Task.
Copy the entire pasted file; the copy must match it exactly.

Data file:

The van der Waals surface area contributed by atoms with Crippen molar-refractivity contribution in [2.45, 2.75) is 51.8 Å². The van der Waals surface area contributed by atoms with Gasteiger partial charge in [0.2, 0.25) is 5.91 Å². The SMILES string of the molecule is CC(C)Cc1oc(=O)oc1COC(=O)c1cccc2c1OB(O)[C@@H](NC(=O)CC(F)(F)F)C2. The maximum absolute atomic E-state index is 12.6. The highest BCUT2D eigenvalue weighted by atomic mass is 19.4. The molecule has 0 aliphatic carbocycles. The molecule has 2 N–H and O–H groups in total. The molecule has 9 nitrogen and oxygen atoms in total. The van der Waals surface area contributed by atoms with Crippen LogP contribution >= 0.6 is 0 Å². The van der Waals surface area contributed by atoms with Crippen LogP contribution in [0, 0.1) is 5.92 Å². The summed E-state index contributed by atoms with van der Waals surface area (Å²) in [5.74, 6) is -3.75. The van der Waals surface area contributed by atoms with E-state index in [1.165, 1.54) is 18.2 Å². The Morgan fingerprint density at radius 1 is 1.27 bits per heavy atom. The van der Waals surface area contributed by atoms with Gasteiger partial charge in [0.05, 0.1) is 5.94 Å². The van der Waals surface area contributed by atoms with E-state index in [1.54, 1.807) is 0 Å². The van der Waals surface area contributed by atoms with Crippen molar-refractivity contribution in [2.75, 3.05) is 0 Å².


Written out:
The van der Waals surface area contributed by atoms with Crippen molar-refractivity contribution in [2.45, 2.75) is 51.8 Å². The van der Waals surface area contributed by atoms with Gasteiger partial charge in [0.2, 0.25) is 5.91 Å². The SMILES string of the molecule is CC(C)Cc1oc(=O)oc1COC(=O)c1cccc2c1OB(O)[C@@H](NC(=O)CC(F)(F)F)C2. The maximum absolute atomic E-state index is 12.6. The highest BCUT2D eigenvalue weighted by atomic mass is 19.4. The molecule has 0 aliphatic carbocycles. The molecule has 2 N–H and O–H groups in total. The molecule has 9 nitrogen and oxygen atoms in total. The van der Waals surface area contributed by atoms with Crippen LogP contribution >= 0.6 is 0 Å². The van der Waals surface area contributed by atoms with Crippen LogP contribution in [0, 0.1) is 5.92 Å². The summed E-state index contributed by atoms with van der Waals surface area (Å²) in [5.74, 6) is -3.75. The van der Waals surface area contributed by atoms with E-state index in [1.165, 1.54) is 18.2 Å². The Morgan fingerprint density at radius 1 is 1.27 bits per heavy atom. The van der Waals surface area contributed by atoms with Gasteiger partial charge in [0.05, 0.1) is 5.94 Å². The van der Waals surface area contributed by atoms with E-state index in [1.54, 1.807) is 0 Å². The van der Waals surface area contributed by atoms with Crippen molar-refractivity contribution in [2.75, 3.05) is 0 Å².